Case Report | Open Access
Deepika Slawek, Yanina Dubrovskaya, Eddie Louie, "Invasive Nontyphoidal Salmonella Infection in a Patient with Early-Stage Chronic Lymphocytic Leukemia", Case Reports in Infectious Diseases, vol. 2017, Article ID 9091276, 3 pages, 2017. https://doi.org/10.1155/2017/9091276
Invasive Nontyphoidal Salmonella Infection in a Patient with Early-Stage Chronic Lymphocytic Leukemia
We describe a case of a 72-year-old man with early-stage chronic lymphocytic leukemia (CLL) who presented with invasive nontyphoidal Salmonella (iNTS) infection, necrotizing pneumonia, and chronic infection of a hilar lymph node. Infection is a major cause of death in patients with CLL. Though few cases of iNTS infection associated with CLL have been described in the literature, to our knowledge this is the first reported case of iNTS-associated necrotizing pneumonia. Immunocompromised state in patients, even with early-stage CLL, likely predisposes them to invasive infection with intracellular organisms, such as Salmonella spp. In this case, successful treatment was achieved with prolonged course of intravenous followed by oral antibiotics without any surgical removal of infected focus.
Nontyphoidal Salmonella (NTS) infections are common worldwide, usually causing a self-limited gastroenteritis lasting 5–7 days in immunocompetent hosts . Invasive NTS (iNTS) infection, described as bacteremia and extraintestinal infection, is associated with young children and patients with malarial disease or HIV infection with CD4 count less than 500  and has also been reported in immunocompromised patients other than those with HIV .
Here, we describe the presentation, treatment, and course of an unusual case of a patient with early-stage chronic lymphocytic leukemia (CLL) infected with Salmonella enteritidis, complicated by bacteremia, necrotizing pneumonia, and persistent infection of a hilar lymph node. To our knowledge, extraintestinal Salmonella infections have been described in the setting of CLL in only two other case reports [4, 5], neither of which involved focal pulmonary infection or treatment without surgical resection of the infected focus.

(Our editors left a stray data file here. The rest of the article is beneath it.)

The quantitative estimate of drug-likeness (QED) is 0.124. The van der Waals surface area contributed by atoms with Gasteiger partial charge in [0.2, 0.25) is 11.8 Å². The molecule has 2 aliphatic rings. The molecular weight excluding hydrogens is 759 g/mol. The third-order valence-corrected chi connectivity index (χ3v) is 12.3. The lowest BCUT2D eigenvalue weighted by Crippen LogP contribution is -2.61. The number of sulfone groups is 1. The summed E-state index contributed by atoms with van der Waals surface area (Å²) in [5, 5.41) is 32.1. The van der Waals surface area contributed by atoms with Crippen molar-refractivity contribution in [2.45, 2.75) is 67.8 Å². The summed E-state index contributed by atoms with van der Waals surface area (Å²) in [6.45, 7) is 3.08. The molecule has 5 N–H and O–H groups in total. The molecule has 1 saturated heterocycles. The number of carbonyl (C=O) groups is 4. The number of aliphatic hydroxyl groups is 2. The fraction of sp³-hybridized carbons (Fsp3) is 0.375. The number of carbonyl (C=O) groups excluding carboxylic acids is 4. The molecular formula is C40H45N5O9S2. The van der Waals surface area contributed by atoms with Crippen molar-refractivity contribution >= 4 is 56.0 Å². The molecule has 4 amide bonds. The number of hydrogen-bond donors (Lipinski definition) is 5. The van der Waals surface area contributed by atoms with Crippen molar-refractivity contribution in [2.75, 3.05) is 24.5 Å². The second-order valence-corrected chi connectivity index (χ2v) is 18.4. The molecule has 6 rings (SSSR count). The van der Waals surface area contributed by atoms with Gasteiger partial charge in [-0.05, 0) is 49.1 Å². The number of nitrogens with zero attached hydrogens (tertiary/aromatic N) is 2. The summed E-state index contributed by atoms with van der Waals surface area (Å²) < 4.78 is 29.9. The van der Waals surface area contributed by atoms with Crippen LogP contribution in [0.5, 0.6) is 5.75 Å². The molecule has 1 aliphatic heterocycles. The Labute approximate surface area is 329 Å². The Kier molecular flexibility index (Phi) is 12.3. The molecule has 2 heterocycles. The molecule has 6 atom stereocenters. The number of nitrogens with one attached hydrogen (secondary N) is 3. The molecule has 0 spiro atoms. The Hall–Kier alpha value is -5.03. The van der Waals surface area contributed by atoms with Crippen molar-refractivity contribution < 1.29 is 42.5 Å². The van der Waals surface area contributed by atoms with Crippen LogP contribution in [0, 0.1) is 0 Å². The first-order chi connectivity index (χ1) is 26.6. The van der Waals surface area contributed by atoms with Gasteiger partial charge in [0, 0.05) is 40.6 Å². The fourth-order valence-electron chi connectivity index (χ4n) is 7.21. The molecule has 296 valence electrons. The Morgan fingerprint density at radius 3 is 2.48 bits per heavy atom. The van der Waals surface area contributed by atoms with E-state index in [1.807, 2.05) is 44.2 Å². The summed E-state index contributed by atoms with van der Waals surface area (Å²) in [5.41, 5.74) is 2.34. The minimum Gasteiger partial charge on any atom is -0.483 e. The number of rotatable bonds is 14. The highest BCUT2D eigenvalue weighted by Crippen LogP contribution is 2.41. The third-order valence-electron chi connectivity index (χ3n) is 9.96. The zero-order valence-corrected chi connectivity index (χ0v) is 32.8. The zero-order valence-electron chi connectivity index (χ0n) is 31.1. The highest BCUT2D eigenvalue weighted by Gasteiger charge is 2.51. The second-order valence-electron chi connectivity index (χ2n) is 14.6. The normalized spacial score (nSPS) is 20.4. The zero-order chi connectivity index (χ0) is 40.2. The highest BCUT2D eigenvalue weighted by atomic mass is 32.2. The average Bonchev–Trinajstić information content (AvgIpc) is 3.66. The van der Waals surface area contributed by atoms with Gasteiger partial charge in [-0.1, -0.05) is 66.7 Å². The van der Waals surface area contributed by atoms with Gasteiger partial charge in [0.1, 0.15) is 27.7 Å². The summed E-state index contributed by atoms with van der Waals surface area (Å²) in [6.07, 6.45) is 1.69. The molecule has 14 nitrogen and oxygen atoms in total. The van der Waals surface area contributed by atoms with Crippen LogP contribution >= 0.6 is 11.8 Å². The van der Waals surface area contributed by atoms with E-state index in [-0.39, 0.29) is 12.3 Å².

A 72-year-old male with past medical history significant for CLL presented with four days of progressively worsening fever, cough productive of blood streaked sputum, and back pain. Almost two months prior to presentation, he had traveled to Southeast Asia with his family, during which he had a brief diarrheal illness that resolved within 24 hours without intervention. Four days prior to hospital admission, he noticed decreased exercise tolerance, followed by right-sided back pain, and progressively worsening cough and fever.
The patient’s past medical history included a remote history of renal cell carcinoma with partial nephrectomy and CLL diagnosed two years prior to presentation with lymphocytosis and lymphadenopathy (Rai stage I)—baseline white blood cell count (WBC) of 12 K/uL. He had never required treatment for CLL prior to presentation and had immunoglobulin levels within normal limits several months prior to infection (IgA 119 mg/dL, IgG 730 mg/dL, IgM 51 mg/dL). He was otherwise well, not on any prescription medications, and very physically active.
On presentation to the hospital, he was febrile to 38.9°C and short of breath, with a WBC count of 30.2 K/uL (95% lymphocytes, 2% bands). Chest X-ray revealed an area of consolidation in the right upper lobe with associated area of cavitation. The patient was admitted and started on vancomycin, piperacillin-tazobactam, and azithromycin. Sputum culture collected at the time of admission returned positive for innumerable Salmonella species within 24 hours of collection; further, it was identified as Salmonella enteritidis when sent to the New York City Department of Health for serotyping. One set of blood cultures drawn on admission resulted positive in one out of two bottles four days after they were drawn, identified as Salmonella enteritidis and also serotyped by the New York City Department of Health. There was no growth from repeat blood cultures drawn one day following positive result while on empiric antibiotics. Susceptibilities performed by E-test showed Salmonella enteritidis susceptible to ceftriaxone, after which antibiotic regimen was changed to ceftriaxone 2 grams intravenous (IV) daily.